Autocatalytica’s line-up has been a carrousel of members its entire life, and the position of bass has been the most difficult to tie down for the group. Handling duties this time around is Jon Ellis (currently of Oculesics) whose tone is mighty and thick throughout. The songs don’t really give him much of a chance to strut his stuff in a direct way, but with all of the frenzied insanity flying around him, just “locking it down” is probably the best thing for him to do. Perhaps he takes a page from the philosophy of someone like Liam Wilson from Dillinger Escape Plan: the music is difficult enough already with plenty going on, so why add one extra incongruous thing to the mix" It could only make a muddy mess. He can best be heard thundering way through the album's ender, “Toxic Rodent Waterfall.”
Last but not least is Emmett “Daniels” Ceglia on the drum kit. A total madman in his own right and from what he’s laid down here, he's probably related to Animal from The Muppets. Puppets aside, Chris Pennie and Ben Koller seem to be touchstones for his approach with many of his parts sounding like pure kinetic energy unleashed. Check out either, "Oxygonical," or the second verse of, "Russian Pharmaceuticals," for proof. Despite this though, he never forgets that drums must serve the song and can sit back in the pocket to set a groove when called for with the same conviction as he does in the-closest-thing-to-a-ballad, “Dweller on the Threshold,” or the haunting bridge of, “Heavier and More Melodic."
Lacking a click track, he is unencumbered to push and pull on the tempos and dynamics of each song as well as stretch out some improvisations in a fluid and natural way. This greatly adds to the intentionally unrobotic and organic universe the album lives inside of. The elastic breakdowns of both, "Oxygonical," and "Thunder Squirrel," probably could not have been made as disorienting as they did without that kind of freedom. Autocat has a curriculum’s worth of rhythmic territory and stylistic diversity to cover, and Emmett both bombards and glides thought it all with equal ease.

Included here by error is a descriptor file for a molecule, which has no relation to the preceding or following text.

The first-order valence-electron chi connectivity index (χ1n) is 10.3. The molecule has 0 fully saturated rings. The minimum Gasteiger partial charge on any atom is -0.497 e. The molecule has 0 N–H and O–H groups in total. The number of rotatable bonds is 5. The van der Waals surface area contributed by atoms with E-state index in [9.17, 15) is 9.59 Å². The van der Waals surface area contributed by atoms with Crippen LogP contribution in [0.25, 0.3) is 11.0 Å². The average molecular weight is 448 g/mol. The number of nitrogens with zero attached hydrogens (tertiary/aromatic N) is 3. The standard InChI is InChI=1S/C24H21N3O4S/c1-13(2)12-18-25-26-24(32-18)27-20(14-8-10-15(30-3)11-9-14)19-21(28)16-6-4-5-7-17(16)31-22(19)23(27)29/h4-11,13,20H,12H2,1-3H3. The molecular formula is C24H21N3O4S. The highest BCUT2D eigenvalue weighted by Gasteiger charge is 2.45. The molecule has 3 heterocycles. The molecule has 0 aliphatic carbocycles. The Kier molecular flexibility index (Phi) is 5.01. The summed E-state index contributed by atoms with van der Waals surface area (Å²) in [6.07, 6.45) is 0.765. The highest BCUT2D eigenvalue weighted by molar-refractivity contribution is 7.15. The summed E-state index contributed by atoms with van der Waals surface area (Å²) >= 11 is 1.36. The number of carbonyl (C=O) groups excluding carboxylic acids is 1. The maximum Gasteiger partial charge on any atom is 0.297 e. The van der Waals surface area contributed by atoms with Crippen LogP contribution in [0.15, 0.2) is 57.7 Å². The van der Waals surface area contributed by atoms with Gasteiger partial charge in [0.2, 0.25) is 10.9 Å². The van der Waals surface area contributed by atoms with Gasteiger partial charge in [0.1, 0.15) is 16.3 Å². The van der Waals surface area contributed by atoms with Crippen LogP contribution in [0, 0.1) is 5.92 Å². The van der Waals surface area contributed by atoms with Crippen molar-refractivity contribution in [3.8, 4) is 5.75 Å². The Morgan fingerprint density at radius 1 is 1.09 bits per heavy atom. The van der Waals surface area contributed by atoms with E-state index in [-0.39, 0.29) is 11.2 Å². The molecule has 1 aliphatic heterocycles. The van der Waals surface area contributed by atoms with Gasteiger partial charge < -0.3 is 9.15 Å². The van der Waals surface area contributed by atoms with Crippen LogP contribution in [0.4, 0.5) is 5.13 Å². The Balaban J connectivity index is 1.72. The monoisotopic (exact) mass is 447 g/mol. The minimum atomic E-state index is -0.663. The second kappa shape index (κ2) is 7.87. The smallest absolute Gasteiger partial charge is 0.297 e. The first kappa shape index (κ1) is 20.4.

Overall, Autocatalytica stands as a direct challenge to metal, a 49 minute reaction of dissatisfaction with the current state of affairs – a stale, unmotivating, cannibalizing, robotic rut - overly blasted, broken down, and regurgitated. On this album, there is maniacal mayhem and mentally dysfunctioning assaults on the ears galore, but there is also serious groove, emotion, and depth (especially when it comes to dynamics) woven masterfully into each titanic song. They convey the feeling many a “math” or “progressive” flag bearer consistently lacks: cohesion.
For all the lengths they go to push the limits, the songwriting is so meticulous and obsessively composed, that the path taken from beginning to end is clearly purposeful, with not a measure wasted in making each song’s message completely fulfilled. Take the final two tracks penultimate, “Flesh Pillow,” and the aforementioned “Toxic Rodent Waterfall”. Both are extensive multi-faceted behemoths that remain clearly pieces from the same single tapestry. This shows that underneath it all, they are more than just blood and guts, and better yet, they are more than just metal.
The Brooklyn quartet is acutely aware that their expressiveness is not limited to 0, 1, and 10, but rather, that it is a spectrum to be explored for all of its nuances and possibilities. They are hell-bent on putting everyone else on their heels and then, knocking them right into the dirt. It is criminal that this is a sleeper release from a year ago. Dare not sleep any longer, get a copy, and push yourself.